(From left) JCI President Paschal Dike, Roshni, Ramavarai Sah and Hilarion Guia read aloud the text of Global Appeal 2016 in Tokyo on January 26.
The 11th Global Appeal to End Stigma and Discrimination against People Affected by Leprosy was launched from Tokyo on January 26 with the endorsement of Junior Chamber International (JCI), the international network of young businesspeople.
Most countries have seen a sharp drop in leprosy in recent decades, but the disease remains a serious concern in remote regions, ethnic minority areas where drug delivery is difficult, urban slums and other so-called hotspots. Meanwhile, people affected by leprosy and their families continue to face discrimination.
It is hugely encouraging, therefore, that an organization such as JCI, which energetically engages in a variety of causes, has turned its attention to leprosy and committed to participating in activities to end the discrimination. JCI President for 2016 Paschal Dike, who is from Nigeria, said he was shocked when he learned about the history of leprosy and the current realities, and said it was only proper for young people to get involved. “We have the potential to promote change and have a big impact on society. When we are aware of the need, we act,” he said.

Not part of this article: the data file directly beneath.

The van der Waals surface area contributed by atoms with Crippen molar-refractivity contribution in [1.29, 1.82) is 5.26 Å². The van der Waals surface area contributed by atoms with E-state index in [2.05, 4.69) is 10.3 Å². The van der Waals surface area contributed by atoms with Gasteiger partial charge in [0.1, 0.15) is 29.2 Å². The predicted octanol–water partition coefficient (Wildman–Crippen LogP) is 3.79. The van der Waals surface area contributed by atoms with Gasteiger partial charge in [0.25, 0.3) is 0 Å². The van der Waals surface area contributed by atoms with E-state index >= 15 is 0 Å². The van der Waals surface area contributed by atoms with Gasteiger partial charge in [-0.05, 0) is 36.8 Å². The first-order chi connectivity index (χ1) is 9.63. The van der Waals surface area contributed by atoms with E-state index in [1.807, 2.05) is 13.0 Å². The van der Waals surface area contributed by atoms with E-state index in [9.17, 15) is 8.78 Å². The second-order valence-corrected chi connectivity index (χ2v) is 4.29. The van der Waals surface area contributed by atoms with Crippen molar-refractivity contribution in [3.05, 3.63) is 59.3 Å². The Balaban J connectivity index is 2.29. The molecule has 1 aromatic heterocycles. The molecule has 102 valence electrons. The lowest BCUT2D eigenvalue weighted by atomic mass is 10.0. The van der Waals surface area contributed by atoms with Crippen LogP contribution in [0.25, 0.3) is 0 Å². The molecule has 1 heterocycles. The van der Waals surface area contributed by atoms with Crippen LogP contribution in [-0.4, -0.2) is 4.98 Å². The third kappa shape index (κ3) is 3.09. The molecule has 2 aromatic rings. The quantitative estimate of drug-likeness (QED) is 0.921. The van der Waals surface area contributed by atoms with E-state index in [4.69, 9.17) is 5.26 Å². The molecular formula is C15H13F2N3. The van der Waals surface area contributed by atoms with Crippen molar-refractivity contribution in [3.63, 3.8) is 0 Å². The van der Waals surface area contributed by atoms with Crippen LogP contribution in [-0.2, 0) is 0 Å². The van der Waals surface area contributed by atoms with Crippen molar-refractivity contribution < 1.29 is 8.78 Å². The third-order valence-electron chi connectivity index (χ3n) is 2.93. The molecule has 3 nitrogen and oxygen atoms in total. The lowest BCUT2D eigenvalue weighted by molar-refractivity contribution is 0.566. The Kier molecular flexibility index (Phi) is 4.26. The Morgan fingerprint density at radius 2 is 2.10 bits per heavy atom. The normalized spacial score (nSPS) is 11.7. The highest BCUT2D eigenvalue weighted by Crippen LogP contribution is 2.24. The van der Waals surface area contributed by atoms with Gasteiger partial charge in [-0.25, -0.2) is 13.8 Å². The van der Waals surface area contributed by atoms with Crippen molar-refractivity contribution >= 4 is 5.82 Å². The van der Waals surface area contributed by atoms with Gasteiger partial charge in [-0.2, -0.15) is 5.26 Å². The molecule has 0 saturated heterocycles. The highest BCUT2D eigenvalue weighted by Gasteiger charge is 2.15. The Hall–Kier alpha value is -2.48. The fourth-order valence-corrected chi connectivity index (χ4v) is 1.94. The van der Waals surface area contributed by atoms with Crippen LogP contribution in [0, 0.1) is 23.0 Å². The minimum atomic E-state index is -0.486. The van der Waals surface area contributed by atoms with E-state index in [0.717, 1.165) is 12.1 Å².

A symposium followed this year’s launch ceremony, with one of the sessions on health and human rights. In addition to people affected by leprosy, panelists included those representing intellectual disabilities, albinism, HIV/AIDS, and the deafblind. Although each situation is different, discrimination is a universal theme of human society, and overcoming it begins by understanding the suffering and hardship of those affected. “Nothing about us, without us,” quoted one of the panelists. In other words, it is the people affected who know about their lives and the problems they face, and what the solutions are.
It is my hope that, inspired by knowing the tragic history of leprosy, members of JCI, especially those in developing countries, will passionately commit themselves to activities to help end discrimination.
- Yohei Sasakawa, WHO Goodwill Ambassador